As a .NET developer, JetBrains Resharper has been part of my life since 2014, and when I decided to move from .NET to Java as my primary technology stack, an IntelliJ IDEA Ultimate subscription was one of the first things I decided to buy. Their development tools are among the best available today, so when I received an e-mail from them telling me about JetBrains Academy, I clicked the link right away.
JetBrains Academy is a learning platform that, unlike most learning platforms today, primarily uses text articles instead of video lessons. Along with these articles, there are lots of exercises, from questions to code challenges, as well as very interesting software projects that allow the student to learn by doing.
Just from this short description, JetBrains Academy might not seem that extensive, but take a look at the list of topics you will learn if you choose to complete the Java Developer track, for example:
But don't let this image scare you. When you first enter JetBrains Academy and choose a track, you will be asked for your current expertise level and start by choosing a project.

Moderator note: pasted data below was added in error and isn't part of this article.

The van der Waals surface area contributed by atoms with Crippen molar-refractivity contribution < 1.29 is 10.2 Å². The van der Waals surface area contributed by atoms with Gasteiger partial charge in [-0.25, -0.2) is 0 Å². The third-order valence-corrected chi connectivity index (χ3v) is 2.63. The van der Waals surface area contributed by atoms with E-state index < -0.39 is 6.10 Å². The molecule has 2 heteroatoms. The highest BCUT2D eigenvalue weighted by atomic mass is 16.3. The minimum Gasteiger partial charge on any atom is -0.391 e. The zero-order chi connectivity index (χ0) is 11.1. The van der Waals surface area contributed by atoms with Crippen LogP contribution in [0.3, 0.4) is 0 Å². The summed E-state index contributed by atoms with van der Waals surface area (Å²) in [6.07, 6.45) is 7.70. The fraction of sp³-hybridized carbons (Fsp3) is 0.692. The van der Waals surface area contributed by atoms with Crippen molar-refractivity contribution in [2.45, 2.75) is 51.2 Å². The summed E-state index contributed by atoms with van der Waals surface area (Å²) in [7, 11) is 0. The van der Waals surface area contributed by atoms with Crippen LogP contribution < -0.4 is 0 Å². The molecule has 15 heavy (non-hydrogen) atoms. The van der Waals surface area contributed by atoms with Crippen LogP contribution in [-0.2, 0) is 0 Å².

Currently, there are tracks for Java, Kotlin, and Python, but Android, Data Science, and Front End are also on the way. As you can see in the knowledge map, you can also use JetBrains Academy to review those algorithm lessons you often need to revisit when preparing for a technical interview.
But that's not all. When you select a project, you have a list of skills you need to master before moving on to the hands-on component, and at this point you can choose to take the lessons, which I highly recommend, or skip the topic. The next step will be available as soon as you complete the prerequisites.
In this last image, you can see what one of these lessons looks like. I will leave the exercises and all the rest for you. Navigate to https://www.jetbrains.com/academy and start learning today.
Rafael Romão is a Software Engineer at Avenue Code. He has studied software development since 1998 and has worked as a software developer since 2002. His main areas of interest are software architecture and design, as well as the development of highly productive teams.